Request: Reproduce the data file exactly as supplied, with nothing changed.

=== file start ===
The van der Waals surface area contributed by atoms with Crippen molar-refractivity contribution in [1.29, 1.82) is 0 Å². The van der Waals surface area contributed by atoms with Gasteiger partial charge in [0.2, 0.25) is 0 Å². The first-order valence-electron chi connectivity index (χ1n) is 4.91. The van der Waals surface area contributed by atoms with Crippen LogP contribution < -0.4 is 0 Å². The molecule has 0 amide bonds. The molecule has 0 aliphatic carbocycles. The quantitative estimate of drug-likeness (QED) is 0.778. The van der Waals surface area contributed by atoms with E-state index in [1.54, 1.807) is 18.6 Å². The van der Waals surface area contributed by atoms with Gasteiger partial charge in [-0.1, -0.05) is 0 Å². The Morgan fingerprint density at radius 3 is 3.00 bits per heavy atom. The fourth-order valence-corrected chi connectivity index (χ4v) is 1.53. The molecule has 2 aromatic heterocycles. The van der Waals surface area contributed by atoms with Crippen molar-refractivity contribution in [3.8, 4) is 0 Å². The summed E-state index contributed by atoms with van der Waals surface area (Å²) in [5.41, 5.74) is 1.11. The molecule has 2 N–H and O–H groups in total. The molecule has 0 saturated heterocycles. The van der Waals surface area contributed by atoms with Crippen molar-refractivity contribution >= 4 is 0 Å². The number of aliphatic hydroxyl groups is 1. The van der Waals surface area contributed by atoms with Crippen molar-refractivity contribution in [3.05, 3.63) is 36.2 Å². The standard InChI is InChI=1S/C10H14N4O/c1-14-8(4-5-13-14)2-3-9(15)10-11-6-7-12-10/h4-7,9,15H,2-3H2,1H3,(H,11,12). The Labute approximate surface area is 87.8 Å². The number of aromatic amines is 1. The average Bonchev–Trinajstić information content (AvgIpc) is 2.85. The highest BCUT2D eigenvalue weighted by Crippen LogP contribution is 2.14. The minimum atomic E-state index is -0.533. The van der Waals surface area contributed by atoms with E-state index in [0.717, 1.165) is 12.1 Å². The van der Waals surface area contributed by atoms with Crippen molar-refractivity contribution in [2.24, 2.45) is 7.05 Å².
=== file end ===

The van der Waals surface area contributed by atoms with Crippen molar-refractivity contribution in [1.29, 1.82) is 0 Å². The van der Waals surface area contributed by atoms with Gasteiger partial charge in [0.2, 0.25) is 0 Å². The first-order valence-electron chi connectivity index (χ1n) is 4.91. The van der Waals surface area contributed by atoms with Crippen LogP contribution < -0.4 is 0 Å². The molecule has 0 amide bonds. The molecule has 0 aliphatic carbocycles. The quantitative estimate of drug-likeness (QED) is 0.778. The van der Waals surface area contributed by atoms with E-state index in [1.54, 1.807) is 18.6 Å². The van der Waals surface area contributed by atoms with Gasteiger partial charge in [-0.1, -0.05) is 0 Å². The Morgan fingerprint density at radius 3 is 3.00 bits per heavy atom. The fourth-order valence-corrected chi connectivity index (χ4v) is 1.53. The molecule has 2 aromatic heterocycles. The van der Waals surface area contributed by atoms with Crippen molar-refractivity contribution in [3.8, 4) is 0 Å². The summed E-state index contributed by atoms with van der Waals surface area (Å²) in [5.41, 5.74) is 1.11. The molecule has 2 N–H and O–H groups in total. The molecule has 0 saturated heterocycles. The van der Waals surface area contributed by atoms with Crippen molar-refractivity contribution >= 4 is 0 Å². The number of aliphatic hydroxyl groups is 1. The van der Waals surface area contributed by atoms with Crippen molar-refractivity contribution in [3.05, 3.63) is 36.2 Å². The standard InChI is InChI=1S/C10H14N4O/c1-14-8(4-5-13-14)2-3-9(15)10-11-6-7-12-10/h4-7,9,15H,2-3H2,1H3,(H,11,12). The Labute approximate surface area is 87.8 Å². The number of aromatic amines is 1. The average Bonchev–Trinajstić information content (AvgIpc) is 2.85. The highest BCUT2D eigenvalue weighted by Crippen LogP contribution is 2.14. The minimum atomic E-state index is -0.533. The van der Waals surface area contributed by atoms with E-state index in [0.717, 1.165) is 12.1 Å². The van der Waals surface area contributed by atoms with Crippen molar-refractivity contribution in [2.24, 2.45) is 7.05 Å².